Action Tip Two:

Schedule time for yourself.  For me, this is the key to my sanity.  I realize that when I am often frenzied and anxious throughout the day, it is because I have gotten out of the habit of scheduling time for myself.  Each morning, I begin my day with prayer, scripture, and meditation.  It’s before I do ANYTHING ELSE for ANYBODY ELSE.  I give myself the moment that I need to find peace and to foster mindfulness.  I look over my schedule, and I organize my thoughts on the best ways to maximize my productivity for the day.  It only takes 15-20 minutes of my time.  But I’ve taken care of myself FIRST.  And that’s what matters.  What does scheduling time for yourself look like?  Is it a cup of coffee in the morning?  An inspirational podcast at lunch?  An evening workout?  A meditation walk? Find time each day and block out that time on your calendar for yourself.

Action Tip Three:

Do a FRIEND-entory.  Yeah, and you probably need to add some family members to that list as well.  The truth is, many of our friends and family can take every ounce  of our energy.  As harsh as it may sound, it’s important that you begin asking the right questions about the people who you are allowing to take up mental space and emotional energy in your life.

1-Who are they?

2- What are they doing?

3-Where are they going?

The answers to these questions should line up with the answers that you would give if you asked the same questions about yourself.  If your friends aren’t sharing similar dreams, traits, and life plans, it’s time to reevaluate the emphasis that they have in your life.  It doesn’t mean that you stop talking to them or checking on them, but it does mean that you find ways to schedule them into your life versus scheduling  your life around them and their needs.


Here’s a BONUS TIP:  Try this same practice with evaluating your friends and who you are following on your social media sites.  Your feed should not be full of someone’s disrespectful words and ignorance just because they were in your ninth grade World History class.  Unfriend or unfollow that person if they are bringing negative energy in your life.

What’s next?

START NOW!  It’s that simple.  Start today with putting these key action tips into practice.  Remember, it takes practice to develop a habit.

For more details about decluttering and simplifying your life, follow @tiffanyblass on Twitter and Simple Organization Facebook page.








Student Organizing 101

Many families search for ways to get into a new routine or to get back on track during the school year.  Below are my top tips for creating and maintaining systems for your children at home and school.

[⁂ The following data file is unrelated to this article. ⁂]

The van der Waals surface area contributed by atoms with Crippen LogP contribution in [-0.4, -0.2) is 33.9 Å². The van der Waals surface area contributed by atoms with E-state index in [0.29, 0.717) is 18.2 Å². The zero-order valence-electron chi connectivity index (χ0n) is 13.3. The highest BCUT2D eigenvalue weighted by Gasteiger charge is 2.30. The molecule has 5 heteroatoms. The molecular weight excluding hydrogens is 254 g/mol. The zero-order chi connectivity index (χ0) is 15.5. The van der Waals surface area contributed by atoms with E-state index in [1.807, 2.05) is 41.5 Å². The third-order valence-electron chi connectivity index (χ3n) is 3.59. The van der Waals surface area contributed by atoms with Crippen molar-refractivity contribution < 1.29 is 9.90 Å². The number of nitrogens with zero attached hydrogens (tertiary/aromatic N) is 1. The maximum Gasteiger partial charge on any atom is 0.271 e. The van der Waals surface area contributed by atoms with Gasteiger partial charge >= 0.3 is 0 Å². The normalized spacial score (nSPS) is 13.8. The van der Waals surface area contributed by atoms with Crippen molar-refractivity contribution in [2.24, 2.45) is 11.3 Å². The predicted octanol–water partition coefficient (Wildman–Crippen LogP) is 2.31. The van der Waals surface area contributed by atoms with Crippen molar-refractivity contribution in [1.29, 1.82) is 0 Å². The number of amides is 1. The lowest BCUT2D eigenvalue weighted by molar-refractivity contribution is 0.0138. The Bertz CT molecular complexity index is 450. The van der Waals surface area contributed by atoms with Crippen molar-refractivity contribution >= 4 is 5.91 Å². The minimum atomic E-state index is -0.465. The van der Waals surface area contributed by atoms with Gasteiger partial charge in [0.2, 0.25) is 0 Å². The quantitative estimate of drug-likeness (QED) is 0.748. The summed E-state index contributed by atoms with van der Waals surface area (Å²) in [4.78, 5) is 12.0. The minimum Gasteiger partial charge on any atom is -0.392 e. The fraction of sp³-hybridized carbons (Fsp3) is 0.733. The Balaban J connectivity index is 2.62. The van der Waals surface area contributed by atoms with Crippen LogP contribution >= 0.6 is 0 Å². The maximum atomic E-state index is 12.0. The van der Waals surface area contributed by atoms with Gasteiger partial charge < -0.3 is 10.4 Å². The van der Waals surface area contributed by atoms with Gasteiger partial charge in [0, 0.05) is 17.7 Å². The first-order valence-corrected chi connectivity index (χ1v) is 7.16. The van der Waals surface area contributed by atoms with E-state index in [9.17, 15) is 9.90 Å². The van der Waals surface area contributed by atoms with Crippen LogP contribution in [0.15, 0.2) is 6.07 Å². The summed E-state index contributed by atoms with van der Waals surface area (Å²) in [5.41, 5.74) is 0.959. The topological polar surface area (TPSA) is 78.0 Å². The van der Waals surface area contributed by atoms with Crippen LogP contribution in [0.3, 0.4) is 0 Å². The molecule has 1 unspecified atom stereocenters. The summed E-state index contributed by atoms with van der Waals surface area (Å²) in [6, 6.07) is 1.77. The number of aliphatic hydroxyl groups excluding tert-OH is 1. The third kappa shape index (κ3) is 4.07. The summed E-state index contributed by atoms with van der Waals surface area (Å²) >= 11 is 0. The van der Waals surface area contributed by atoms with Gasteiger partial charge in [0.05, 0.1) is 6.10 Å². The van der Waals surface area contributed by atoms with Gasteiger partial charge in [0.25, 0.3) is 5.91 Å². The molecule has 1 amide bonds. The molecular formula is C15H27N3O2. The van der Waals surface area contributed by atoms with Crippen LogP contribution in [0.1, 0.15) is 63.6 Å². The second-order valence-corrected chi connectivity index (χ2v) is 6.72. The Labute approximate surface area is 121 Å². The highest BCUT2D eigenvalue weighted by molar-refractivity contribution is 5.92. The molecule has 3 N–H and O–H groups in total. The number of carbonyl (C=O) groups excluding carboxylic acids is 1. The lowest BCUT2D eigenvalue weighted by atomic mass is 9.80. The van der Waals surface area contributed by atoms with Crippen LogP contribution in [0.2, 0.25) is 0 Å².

1. Assess your child(ren)’s time with the 24-hour wheel (attached).   
      • Choose a day of the week.
      • Fill in the required hours of non-negotiable activities (sleep, school, commuting)
      • Determine amount of time for meals, morning and bedtime routines, after school activities, homework, chores, etc.IMG_4293
      • The amount remaining is the available free time that your family/child is able to spend for self-selected activities.


2.  Choose an All-in-One Method. The All-in-One strategy creates 1 place to find items.

      • Use a large basket (laundry or home storage unit) as a launching pad for each child.  When the child gets home from school, everything goes in the launching pad—backpack, lunchbox, gym clothes, soccer cleats, phone, EVERYTHING.  With your child, determine an organizing time-possibly after dinner, during homework, or right before bed to go through the items and clean out things that are not needed as well as to put in necessary items for the following day. The next morning, all items should be in that one place for you to dash out the door!
      • Use a shower caddy or clear bin to create an all-in-one school supply station for each child. Place everything in the caddy/bin that your child will probably need during homework or study time.  This station will lessen distractions and help your child to remain focused on the his/her assignment rather than finding a pencil, favorite pencil grip, USB cord, or the yellow crayon!
      • Use a Master Binder to keep all work, assignment information, and loose notebook paper.  I suggest

~Duo 7-Pocket Accordion File Binder: Amazon.com. An all-in-one binder that combines a 3-ring binder with an accordion folder.

~Case-it binders: caseit.com. An all-in-one master binder -the Dual-101 comes with two sets of rings.

3.  Talk with your child about strategies and solutions for staying organized at school. Ask him/her to share ideas of how to stay better organized and what challenges he/she faces.  Determine one or two key areas to focus on and communicate your plan with your child’s teacher(s).  It is important for your family to come up with the plan and to reach out to the teacher for support of that plan.  Don’t expect the teacher to devise the plan that will work for you.  Your child’s organizational strategy should be personalized for your family. 

Then, be patient with the process 🙂


Looking for a way to help your child reach his/her fullest potential?

Our online assessment considers the whole child, not just grades. It includes the following:

  • activities and interests
  • strengths and challenges
  • goals
  • personal habits such as eating, sleeping, and exercise
  • study habits
  • learning style
  • thinking style

It only takes about 30 minutes to complete and you will be rewarded with a variety of recommendations for helping your child organize their space, manage their paper and time, and study effectively; all specifically tailored to the way they learn and think.

Email Tiffany at twblassingame@gmail.com to get started today!

Looking forward to serving your family,


IMG_5679 (1)